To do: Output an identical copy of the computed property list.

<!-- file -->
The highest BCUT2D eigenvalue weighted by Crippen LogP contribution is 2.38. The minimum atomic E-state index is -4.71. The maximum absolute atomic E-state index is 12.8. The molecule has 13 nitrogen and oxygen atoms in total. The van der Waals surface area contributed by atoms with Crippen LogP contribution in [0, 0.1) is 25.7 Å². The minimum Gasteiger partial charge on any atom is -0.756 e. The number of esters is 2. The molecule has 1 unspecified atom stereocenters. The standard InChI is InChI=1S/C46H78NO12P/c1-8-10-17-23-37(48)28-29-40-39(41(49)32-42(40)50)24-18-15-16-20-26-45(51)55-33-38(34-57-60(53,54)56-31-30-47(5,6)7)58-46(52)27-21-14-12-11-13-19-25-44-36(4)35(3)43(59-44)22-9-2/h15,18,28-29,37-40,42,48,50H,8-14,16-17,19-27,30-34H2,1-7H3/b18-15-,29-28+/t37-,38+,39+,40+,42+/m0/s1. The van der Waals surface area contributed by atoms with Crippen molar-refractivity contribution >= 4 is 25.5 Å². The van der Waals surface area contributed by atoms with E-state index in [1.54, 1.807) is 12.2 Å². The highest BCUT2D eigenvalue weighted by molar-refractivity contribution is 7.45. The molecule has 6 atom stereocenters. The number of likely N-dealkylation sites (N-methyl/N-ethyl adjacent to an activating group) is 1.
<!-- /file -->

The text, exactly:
The highest BCUT2D eigenvalue weighted by Crippen LogP contribution is 2.38. The minimum atomic E-state index is -4.71. The maximum absolute atomic E-state index is 12.8. The molecule has 13 nitrogen and oxygen atoms in total. The van der Waals surface area contributed by atoms with Crippen LogP contribution in [0, 0.1) is 25.7 Å². The minimum Gasteiger partial charge on any atom is -0.756 e. The number of esters is 2. The molecule has 1 unspecified atom stereocenters. The standard InChI is InChI=1S/C46H78NO12P/c1-8-10-17-23-37(48)28-29-40-39(41(49)32-42(40)50)24-18-15-16-20-26-45(51)55-33-38(34-57-60(53,54)56-31-30-47(5,6)7)58-46(52)27-21-14-12-11-13-19-25-44-36(4)35(3)43(59-44)22-9-2/h15,18,28-29,37-40,42,48,50H,8-14,16-17,19-27,30-34H2,1-7H3/b18-15-,29-28+/t37-,38+,39+,40+,42+/m0/s1. The van der Waals surface area contributed by atoms with Crippen molar-refractivity contribution >= 4 is 25.5 Å². The van der Waals surface area contributed by atoms with E-state index in [1.54, 1.807) is 12.2 Å². The highest BCUT2D eigenvalue weighted by molar-refractivity contribution is 7.45. The molecule has 6 atom stereocenters. The number of likely N-dealkylation sites (N-methyl/N-ethyl adjacent to an activating group) is 1.